“Often you’ll find in a hospital that a particular nurse or a doctor feels very strongly about a specific aspect of medicine and they’ll produce something locally for young patients but when they move on so does the information. What we found was that [prior to Medikidz] there was no real standardized source of information for children to explain what they’re going through."
Just three years on from making the decision to form Medikidz business is booming with the publication of the two millionth book in recent months.
“I didn’t think the demand would turn out to be as significant as it has been and it’s great that it’s been a kiwi initiative by a group of doctors who are impacting the lives of more than two million kids around the world. That really has been quite humbling. There was a degree of trial and error involved in coming up with concept for the books."
“Originally I had tried out the idea initially with a picture book that I had written myself and I freely admit that it just didn’t work. In fact, when I think back now I think the kids would have seen straight through me because they know when an adult is trying to write in their language.”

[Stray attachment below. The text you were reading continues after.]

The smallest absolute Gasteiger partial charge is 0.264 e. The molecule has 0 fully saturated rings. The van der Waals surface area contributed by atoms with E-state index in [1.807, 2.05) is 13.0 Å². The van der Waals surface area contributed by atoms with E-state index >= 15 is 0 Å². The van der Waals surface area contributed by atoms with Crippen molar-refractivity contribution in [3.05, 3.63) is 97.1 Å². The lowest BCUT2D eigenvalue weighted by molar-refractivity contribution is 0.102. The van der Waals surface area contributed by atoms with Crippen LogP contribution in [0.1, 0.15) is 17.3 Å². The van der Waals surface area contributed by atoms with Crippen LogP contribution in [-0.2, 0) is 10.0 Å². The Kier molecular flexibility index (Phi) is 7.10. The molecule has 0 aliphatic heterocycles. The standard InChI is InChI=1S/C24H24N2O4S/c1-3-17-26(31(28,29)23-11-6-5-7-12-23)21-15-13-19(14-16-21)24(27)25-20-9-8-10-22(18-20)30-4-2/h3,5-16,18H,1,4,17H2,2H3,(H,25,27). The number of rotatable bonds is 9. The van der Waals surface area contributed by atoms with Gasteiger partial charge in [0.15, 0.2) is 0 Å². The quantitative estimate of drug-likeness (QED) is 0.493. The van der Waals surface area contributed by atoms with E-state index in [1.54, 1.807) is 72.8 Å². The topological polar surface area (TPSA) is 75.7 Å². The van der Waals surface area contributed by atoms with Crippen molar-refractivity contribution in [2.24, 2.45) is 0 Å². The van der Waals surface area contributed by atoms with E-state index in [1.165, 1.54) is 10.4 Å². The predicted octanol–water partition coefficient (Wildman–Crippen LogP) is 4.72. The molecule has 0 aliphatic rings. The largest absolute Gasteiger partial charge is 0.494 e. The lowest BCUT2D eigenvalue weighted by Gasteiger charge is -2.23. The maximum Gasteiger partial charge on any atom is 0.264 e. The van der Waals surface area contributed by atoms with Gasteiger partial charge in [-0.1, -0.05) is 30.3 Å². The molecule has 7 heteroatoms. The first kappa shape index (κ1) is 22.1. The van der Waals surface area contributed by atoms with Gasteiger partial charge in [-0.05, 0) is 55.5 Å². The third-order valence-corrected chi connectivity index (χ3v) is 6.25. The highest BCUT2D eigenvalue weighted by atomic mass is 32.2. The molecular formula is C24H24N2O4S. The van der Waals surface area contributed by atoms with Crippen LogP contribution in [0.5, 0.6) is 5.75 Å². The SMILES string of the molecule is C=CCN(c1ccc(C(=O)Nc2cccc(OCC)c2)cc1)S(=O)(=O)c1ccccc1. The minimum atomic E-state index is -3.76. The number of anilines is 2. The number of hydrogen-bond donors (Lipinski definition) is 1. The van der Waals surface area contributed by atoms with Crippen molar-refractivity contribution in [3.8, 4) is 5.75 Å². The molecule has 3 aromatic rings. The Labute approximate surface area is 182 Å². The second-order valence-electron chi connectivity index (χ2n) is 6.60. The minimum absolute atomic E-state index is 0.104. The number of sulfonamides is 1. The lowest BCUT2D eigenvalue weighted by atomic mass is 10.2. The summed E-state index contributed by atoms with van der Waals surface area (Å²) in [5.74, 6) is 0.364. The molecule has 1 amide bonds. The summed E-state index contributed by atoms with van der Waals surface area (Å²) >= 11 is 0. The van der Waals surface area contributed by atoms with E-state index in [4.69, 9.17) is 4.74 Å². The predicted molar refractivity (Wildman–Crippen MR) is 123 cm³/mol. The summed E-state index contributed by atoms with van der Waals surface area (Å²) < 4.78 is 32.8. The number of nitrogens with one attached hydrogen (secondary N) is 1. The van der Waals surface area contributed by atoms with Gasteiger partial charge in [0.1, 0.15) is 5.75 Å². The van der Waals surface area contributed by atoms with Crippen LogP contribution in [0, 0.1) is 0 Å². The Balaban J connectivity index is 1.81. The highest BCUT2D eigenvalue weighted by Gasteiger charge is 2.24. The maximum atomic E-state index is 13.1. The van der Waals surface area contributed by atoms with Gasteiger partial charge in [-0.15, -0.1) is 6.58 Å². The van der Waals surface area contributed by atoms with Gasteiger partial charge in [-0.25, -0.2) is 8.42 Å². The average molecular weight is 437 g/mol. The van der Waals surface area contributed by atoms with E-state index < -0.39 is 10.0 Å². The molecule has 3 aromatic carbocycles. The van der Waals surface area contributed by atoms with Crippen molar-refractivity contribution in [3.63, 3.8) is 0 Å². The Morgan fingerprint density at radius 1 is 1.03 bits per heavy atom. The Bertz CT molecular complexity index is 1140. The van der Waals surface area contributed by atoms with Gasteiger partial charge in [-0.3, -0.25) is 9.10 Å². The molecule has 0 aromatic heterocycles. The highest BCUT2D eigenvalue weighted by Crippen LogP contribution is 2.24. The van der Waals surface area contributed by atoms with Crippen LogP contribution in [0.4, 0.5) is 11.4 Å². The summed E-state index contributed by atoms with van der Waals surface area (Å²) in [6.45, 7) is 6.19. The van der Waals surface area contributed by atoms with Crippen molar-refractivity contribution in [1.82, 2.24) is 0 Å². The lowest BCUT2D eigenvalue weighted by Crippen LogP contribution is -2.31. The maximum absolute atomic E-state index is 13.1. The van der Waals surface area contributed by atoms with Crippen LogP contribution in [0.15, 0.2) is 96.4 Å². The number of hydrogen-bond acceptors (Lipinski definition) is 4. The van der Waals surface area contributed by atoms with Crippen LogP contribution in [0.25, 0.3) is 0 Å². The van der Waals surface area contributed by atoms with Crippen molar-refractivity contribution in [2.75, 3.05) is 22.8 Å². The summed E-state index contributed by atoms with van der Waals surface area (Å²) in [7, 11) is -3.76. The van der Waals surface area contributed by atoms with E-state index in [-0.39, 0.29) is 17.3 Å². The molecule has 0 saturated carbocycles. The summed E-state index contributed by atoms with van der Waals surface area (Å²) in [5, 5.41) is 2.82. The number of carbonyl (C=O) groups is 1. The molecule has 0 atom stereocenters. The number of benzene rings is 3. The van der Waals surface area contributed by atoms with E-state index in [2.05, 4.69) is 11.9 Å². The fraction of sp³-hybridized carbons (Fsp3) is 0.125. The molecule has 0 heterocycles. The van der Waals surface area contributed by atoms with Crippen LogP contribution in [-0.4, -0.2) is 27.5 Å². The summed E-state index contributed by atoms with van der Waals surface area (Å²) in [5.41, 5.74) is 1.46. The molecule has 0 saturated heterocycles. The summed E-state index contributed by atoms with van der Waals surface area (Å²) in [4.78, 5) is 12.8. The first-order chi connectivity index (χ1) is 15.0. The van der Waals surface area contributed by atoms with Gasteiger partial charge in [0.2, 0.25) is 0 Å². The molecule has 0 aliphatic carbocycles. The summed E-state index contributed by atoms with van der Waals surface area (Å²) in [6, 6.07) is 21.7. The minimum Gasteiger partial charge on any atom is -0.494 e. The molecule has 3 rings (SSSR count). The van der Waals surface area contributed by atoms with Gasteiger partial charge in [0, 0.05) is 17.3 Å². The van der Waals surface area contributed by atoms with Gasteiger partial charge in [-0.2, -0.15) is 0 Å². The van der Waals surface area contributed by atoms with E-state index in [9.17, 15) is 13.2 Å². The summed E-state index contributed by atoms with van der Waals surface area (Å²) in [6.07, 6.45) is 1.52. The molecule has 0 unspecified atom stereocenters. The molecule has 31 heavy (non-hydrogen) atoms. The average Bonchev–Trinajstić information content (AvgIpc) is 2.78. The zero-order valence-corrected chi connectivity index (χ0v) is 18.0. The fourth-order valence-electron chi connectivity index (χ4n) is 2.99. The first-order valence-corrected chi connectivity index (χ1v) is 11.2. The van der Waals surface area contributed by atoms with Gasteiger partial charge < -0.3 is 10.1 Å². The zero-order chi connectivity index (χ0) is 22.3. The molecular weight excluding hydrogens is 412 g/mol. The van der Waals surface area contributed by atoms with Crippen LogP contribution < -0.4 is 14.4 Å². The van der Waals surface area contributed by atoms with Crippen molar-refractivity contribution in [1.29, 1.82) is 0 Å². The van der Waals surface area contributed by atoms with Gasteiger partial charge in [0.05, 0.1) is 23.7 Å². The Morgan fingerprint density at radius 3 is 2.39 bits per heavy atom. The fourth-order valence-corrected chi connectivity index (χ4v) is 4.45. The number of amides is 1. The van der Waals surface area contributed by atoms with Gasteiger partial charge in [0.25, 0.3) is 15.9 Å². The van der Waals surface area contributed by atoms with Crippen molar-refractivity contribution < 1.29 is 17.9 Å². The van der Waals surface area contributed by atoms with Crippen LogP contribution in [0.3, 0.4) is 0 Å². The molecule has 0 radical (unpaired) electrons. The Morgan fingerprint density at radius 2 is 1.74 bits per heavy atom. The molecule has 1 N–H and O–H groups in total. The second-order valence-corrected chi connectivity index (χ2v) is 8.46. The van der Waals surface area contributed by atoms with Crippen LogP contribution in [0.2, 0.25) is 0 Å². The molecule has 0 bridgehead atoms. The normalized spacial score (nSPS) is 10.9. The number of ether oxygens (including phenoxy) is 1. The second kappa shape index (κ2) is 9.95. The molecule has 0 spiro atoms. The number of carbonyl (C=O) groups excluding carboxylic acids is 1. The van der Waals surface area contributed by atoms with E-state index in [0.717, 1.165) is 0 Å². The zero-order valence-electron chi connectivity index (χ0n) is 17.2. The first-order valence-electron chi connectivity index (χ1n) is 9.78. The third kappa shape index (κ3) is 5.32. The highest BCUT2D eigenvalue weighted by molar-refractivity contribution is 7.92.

“So on the advice of a friend, who suggested the idea leant itself to a comic format, I ended up going to Marvel Entertainment [the global character entertainment company owned by the Walt Disney Company] and it just took off from there."
The format for the books also lends itself to digital possibilities for the production of tablet versions, an option Medikidz is actively developing.
“We’re now moving into digitizing the comics so there is more movement involved but we’ve decided not to move into full on animation because you end up competing with the likes of Pixar and kids have a very high expectation of animation these days. What we’ve done is develop these very cool swipe through animations designed for the iPad and other tablet devices.”
Staying connected and hooked in with the young users of the books is obviously vital and Medikidz has established its own medical youth advisory board of children with a range of medical conditions aged 6 to 15 to provide direct input to the process of developing the publications.
“This group comes together once a quarter and they let us know what they like, what they don’t and what they feel needs to change. We also go to the specialist charity foundations or the representative organisation for the disease itself seeking direct input from younger patients, so they are actively engaged throughout the whole process."
With the business growing by more than 50% each year since its inception Medikidz may well still have its best years since still to come.
“I actually feel like we’re only just getting started. We’ve just begun moving into the United States and the feedback there has been fantastic.”
“But what’s also important is that not only do children need the medical side of their conditions explained to them, but children themselves need to be advocated for throughout this whole process. We want to expand the offering in the future that allows them to understand the different dimensions of their medical journey they’re going to have to face.”